Canada has more graduate students and post-doctoral students than ever before. The prospects are great. They’re enthused, smart, and talented. That’s the good news. The support side isn’t so rosy. Canada has failed to keep pace with the funding required to get those players signed, equipped, and on the field.
The competition is moving fast to invest in research to develop the biggest ideas and grow new talent. The US, for example, is investing US$200 billion through the CHIPS and Sciences Act for fundamental research. Its Inflation Reduction Act has some overlapping priorities also aiming to improve economic innovation, competitiveness, and industrial productivity.
“We need to grow our research funding to stay ahead of today’s competitors and those who are working hard to surpass us.”
Canada has a solid reputation internationally for hitting well above its weight in research. We’re still in the game but maintaining our place isn’t enough. We need to grow our research funding to stay ahead of today’s competitors and those who are working hard to surpass us. That takes resources and a national commitment.
The State of Research Funding in Canada
The recently released Bouchard report, from the government’s own advisory panel, has made that clear. And yet, Budget 2023 failed to deliver on much-needed investments in Canada’s research.
The Report of the Advisory Panel on the Federal Research Support System, headed by Frédéric Bouchard, looked at the structure and governance of research support. In particular, it considered the relationships among the Natural Sciences and Engineering Research Council, the Social Sciences and Humanities Research Council, the Canadian Institutes of Health Research, and the Canada Foundation for Innovation.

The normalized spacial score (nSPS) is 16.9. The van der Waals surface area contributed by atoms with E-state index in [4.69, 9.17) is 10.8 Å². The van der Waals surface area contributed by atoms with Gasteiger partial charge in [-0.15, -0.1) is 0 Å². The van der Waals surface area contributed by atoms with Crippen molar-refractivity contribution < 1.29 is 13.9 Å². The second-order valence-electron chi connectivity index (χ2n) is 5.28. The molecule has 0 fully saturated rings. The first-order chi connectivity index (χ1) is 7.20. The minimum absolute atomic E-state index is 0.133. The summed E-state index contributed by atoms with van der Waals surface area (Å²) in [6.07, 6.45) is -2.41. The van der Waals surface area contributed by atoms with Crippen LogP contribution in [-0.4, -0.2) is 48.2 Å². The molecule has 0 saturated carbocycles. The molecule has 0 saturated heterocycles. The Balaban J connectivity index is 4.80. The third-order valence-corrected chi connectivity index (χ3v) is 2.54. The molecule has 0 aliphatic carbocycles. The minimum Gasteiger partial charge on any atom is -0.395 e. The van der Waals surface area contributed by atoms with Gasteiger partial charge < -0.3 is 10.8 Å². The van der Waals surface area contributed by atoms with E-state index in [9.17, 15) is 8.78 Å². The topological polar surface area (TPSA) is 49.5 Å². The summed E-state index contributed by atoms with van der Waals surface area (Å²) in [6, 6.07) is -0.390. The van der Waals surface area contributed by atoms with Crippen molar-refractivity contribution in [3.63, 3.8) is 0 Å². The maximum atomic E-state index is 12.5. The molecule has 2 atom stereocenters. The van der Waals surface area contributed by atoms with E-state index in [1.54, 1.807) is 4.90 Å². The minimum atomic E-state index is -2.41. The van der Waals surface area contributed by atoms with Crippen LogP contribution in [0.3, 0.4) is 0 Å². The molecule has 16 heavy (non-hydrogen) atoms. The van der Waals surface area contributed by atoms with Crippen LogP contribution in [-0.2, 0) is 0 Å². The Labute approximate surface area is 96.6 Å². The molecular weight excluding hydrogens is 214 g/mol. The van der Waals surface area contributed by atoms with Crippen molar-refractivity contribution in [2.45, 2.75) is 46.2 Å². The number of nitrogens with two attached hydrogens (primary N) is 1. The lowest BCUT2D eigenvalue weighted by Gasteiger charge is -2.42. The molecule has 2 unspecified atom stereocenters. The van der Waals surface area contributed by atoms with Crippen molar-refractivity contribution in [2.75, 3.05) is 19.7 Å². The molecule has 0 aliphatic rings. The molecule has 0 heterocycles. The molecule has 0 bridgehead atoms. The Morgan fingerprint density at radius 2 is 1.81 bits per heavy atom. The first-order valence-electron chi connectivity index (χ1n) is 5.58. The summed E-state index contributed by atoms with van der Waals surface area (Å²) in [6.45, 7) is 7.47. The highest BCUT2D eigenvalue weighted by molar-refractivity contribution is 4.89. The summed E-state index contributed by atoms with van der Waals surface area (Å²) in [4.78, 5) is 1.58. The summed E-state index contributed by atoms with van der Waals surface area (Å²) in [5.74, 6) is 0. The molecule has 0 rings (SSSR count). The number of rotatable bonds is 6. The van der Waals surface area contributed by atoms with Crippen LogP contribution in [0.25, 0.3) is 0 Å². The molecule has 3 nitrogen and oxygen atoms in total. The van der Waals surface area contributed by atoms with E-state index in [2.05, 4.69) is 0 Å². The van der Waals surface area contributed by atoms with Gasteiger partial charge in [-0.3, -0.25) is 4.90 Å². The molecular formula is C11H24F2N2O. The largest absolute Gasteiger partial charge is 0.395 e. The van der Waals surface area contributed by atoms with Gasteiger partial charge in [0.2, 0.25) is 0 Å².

The panel concluded Canada will continue falling behind its peers if we fail to increase core funding for our granting agencies.
The report recommends as an initial step that the federal government commit to an increase of at least 10% each year for five years to the granting councils’ total base budgets for core grant programming.
“Significant advances being made now in the fields of quantum, artificial intelligence, and electric vehicles are only possible because of discovery investments made decades ago by previous governments.”
That could go a long way to laying the groundwork for the next big thing. Significant advances being made now in the fields of quantum, artificial intelligence, and electric vehicles are only possible because of discovery investments made decades ago by previous governments. To leave its own legacy, today’s government has to invest now.
Budget 2023 offered a glimmer of acknowledgment with its commitment to investments in space research. That’s great—we’ll cheer on Canadian astronaut Jeremy Hansen as he circles the moon—but we need the same support for many other important fields, from microbiology to sociology.